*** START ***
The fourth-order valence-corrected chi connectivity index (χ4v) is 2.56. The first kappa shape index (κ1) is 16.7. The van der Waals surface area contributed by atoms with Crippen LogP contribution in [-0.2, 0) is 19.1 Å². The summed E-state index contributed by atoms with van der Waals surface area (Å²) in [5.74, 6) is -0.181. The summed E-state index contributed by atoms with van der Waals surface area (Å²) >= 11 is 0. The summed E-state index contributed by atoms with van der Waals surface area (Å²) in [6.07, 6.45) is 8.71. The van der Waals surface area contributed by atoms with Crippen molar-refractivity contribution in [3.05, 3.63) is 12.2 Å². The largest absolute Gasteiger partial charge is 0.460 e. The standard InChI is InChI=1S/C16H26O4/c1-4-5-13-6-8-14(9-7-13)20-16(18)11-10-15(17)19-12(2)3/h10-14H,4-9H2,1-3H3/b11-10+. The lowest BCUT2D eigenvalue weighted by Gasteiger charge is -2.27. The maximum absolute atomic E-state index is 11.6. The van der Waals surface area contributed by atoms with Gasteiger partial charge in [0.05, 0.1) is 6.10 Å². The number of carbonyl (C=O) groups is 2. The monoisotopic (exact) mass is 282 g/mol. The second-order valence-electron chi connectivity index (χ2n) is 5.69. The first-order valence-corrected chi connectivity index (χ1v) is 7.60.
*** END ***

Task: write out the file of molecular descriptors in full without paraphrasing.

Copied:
The fourth-order valence-corrected chi connectivity index (χ4v) is 2.56. The first kappa shape index (κ1) is 16.7. The van der Waals surface area contributed by atoms with Crippen LogP contribution in [-0.2, 0) is 19.1 Å². The summed E-state index contributed by atoms with van der Waals surface area (Å²) in [5.74, 6) is -0.181. The summed E-state index contributed by atoms with van der Waals surface area (Å²) >= 11 is 0. The summed E-state index contributed by atoms with van der Waals surface area (Å²) in [6.07, 6.45) is 8.71. The van der Waals surface area contributed by atoms with Crippen molar-refractivity contribution in [3.05, 3.63) is 12.2 Å². The largest absolute Gasteiger partial charge is 0.460 e. The standard InChI is InChI=1S/C16H26O4/c1-4-5-13-6-8-14(9-7-13)20-16(18)11-10-15(17)19-12(2)3/h10-14H,4-9H2,1-3H3/b11-10+. The lowest BCUT2D eigenvalue weighted by Gasteiger charge is -2.27. The maximum absolute atomic E-state index is 11.6. The van der Waals surface area contributed by atoms with Gasteiger partial charge in [0.05, 0.1) is 6.10 Å². The number of carbonyl (C=O) groups is 2. The monoisotopic (exact) mass is 282 g/mol. The second-order valence-electron chi connectivity index (χ2n) is 5.69. The first-order valence-corrected chi connectivity index (χ1v) is 7.60.